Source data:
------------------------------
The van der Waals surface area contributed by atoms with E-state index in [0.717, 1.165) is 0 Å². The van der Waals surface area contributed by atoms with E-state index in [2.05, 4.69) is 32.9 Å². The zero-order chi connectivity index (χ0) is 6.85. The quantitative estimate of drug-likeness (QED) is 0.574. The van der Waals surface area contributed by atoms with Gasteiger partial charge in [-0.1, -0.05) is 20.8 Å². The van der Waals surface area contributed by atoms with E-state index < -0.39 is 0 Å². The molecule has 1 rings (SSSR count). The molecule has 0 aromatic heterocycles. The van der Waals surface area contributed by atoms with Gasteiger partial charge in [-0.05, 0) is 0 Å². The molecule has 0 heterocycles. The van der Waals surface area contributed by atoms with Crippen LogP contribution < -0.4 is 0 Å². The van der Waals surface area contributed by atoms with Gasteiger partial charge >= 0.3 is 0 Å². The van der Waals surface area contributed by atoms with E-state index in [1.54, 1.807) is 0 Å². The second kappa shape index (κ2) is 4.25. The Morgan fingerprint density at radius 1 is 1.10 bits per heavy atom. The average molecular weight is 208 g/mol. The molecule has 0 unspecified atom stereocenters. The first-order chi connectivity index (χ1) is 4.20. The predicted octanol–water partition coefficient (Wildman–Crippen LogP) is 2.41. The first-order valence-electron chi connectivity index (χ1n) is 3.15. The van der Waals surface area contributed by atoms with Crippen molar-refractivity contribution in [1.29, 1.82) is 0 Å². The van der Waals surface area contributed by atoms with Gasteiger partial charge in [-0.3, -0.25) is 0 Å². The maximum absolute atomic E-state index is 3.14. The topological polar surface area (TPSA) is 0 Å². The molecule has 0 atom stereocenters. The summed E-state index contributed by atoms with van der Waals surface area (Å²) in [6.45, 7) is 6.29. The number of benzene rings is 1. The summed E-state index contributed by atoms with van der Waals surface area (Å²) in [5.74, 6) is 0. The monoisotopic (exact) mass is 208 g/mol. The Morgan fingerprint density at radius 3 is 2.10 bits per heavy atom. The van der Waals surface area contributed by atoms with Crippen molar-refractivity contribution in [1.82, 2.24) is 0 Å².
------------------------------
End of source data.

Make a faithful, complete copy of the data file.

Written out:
The van der Waals surface area contributed by atoms with E-state index in [0.717, 1.165) is 0 Å². The van der Waals surface area contributed by atoms with E-state index in [2.05, 4.69) is 32.9 Å². The zero-order chi connectivity index (χ0) is 6.85. The quantitative estimate of drug-likeness (QED) is 0.574. The van der Waals surface area contributed by atoms with Gasteiger partial charge in [-0.1, -0.05) is 20.8 Å². The van der Waals surface area contributed by atoms with E-state index < -0.39 is 0 Å². The molecule has 1 rings (SSSR count). The molecule has 0 aromatic heterocycles. The van der Waals surface area contributed by atoms with Gasteiger partial charge in [-0.05, 0) is 0 Å². The molecule has 0 heterocycles. The van der Waals surface area contributed by atoms with Crippen LogP contribution < -0.4 is 0 Å². The van der Waals surface area contributed by atoms with Gasteiger partial charge >= 0.3 is 0 Å². The van der Waals surface area contributed by atoms with E-state index in [1.54, 1.807) is 0 Å². The second kappa shape index (κ2) is 4.25. The Morgan fingerprint density at radius 1 is 1.10 bits per heavy atom. The average molecular weight is 208 g/mol. The molecule has 0 unspecified atom stereocenters. The first-order chi connectivity index (χ1) is 4.20. The predicted octanol–water partition coefficient (Wildman–Crippen LogP) is 2.41. The first-order valence-electron chi connectivity index (χ1n) is 3.15. The van der Waals surface area contributed by atoms with Crippen molar-refractivity contribution in [1.29, 1.82) is 0 Å². The van der Waals surface area contributed by atoms with Gasteiger partial charge in [-0.3, -0.25) is 0 Å². The maximum absolute atomic E-state index is 3.14. The topological polar surface area (TPSA) is 0 Å². The molecule has 0 atom stereocenters. The summed E-state index contributed by atoms with van der Waals surface area (Å²) in [6.45, 7) is 6.29. The number of benzene rings is 1. The summed E-state index contributed by atoms with van der Waals surface area (Å²) in [5.74, 6) is 0. The monoisotopic (exact) mass is 208 g/mol. The Morgan fingerprint density at radius 3 is 2.10 bits per heavy atom. The van der Waals surface area contributed by atoms with Crippen molar-refractivity contribution in [1.82, 2.24) is 0 Å².